Tales of the Bizarro Scrum – Assigning Points to Everything

Tales of the Bizarro Scrum – Assigning Points to Everything

Development Team Member: “I’m taking a bio break. I’ll mark that down as 1 point!”

This of course is an exaggeration and I truly hope no team is doing this. However, team members are doing similar things when it comes to estimating using story points, especially when velocity is being tracked by upper management. When this happens, there is constant pressure to maintain the same velocity, or even worse, to increase velocity. This leads to assigning points to bugs, emergency production issues, meetings, trainings, etc., all to keep management satisfied with the velocity metric.

Velocity, if used properly, is a very helpful tool for forecasting. It is not however a productivity metric, and this is where we run into problems. Many managers use it to measure a team’s productivity and then in turn, the team feels the pressure from management, so they start assigning points to everything or inflate the point estimates to look “good” and keep management happy. The minute management puts a spotlight like this on velocity, you lose all ability to properly forecast and velocity becomes useless.

Velocity is supposed to provide transparency on the team’s abilities to deliver on items from the product backlog. However, in any Sprint, there is planned work and unplanned work. As the amount of unplanned work increases, velocity is supposed to decrease to highlight that the team is being distracted by bugs, productions issues, company meetings, etc. This does not mean that the team is not being productive. They are. However, they are unable to focus on high value product backlog items.

For example, if the product backlog contains a lot of bugs, then those should get 0 points, and velocity should decrease to indicate that the team was rushing through things and should slow down to produce better quality work instead of having things pop-back up again a Sprint or two later.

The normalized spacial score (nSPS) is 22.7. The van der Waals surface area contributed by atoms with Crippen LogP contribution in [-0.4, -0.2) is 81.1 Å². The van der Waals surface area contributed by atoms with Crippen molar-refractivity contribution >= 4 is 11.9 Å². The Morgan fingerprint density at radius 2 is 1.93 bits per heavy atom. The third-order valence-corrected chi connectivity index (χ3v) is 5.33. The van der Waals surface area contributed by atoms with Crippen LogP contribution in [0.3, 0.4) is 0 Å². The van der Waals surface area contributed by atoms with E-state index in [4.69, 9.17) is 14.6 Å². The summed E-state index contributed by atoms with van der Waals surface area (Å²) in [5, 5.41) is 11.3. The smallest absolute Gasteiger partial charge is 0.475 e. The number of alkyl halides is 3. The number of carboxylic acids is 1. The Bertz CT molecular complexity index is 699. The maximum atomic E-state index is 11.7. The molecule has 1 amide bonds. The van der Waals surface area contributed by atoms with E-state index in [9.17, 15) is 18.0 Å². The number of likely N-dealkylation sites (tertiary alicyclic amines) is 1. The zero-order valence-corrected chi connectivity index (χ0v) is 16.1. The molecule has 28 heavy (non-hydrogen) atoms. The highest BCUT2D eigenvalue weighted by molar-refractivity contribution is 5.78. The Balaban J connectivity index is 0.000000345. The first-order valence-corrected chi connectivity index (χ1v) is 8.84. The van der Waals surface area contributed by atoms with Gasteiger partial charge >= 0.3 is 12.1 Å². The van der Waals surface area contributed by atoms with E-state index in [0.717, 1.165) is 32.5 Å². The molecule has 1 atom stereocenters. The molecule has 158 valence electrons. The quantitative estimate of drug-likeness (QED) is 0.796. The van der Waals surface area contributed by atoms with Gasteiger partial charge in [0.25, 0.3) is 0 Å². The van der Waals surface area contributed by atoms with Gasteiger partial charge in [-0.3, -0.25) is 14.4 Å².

If the team is constantly getting interrupted with emergency production support issues, those should get 0 points, and velocity should decrease to indicate that the team is getting pulled away and prevented from focusing on building high value product backlog items. And so on.

This will reflect the team’s true abilities and velocity is supposed to highlight these issues so they can get addressed at the team level and the organization level. When we assign points to all these activities, we are hiding the “dysfunction” and pretending that everything is fine when clearly there is room for improvement.

Velocity will go down before it will go up. It will keep going down as development continues and the product becomes more and more complex. And it will not magically go up on its own. The only way velocity will go back up is if as an organization and as a team we invest in continuous improvement via learning, pairing, training, automation, etc. Any other results are likely due to somebody “cooking the books” or weakening the team’s Definition of Done.

Remember, “Our highest priority is to satisfy the customer through early and continuous delivery of valuable software”, and “Working software is the primary measure of progress.” Management should focus measuring value delivered and not velocity. Leave the spotlight off of velocity so that the team can properly use it for forecasting purposes.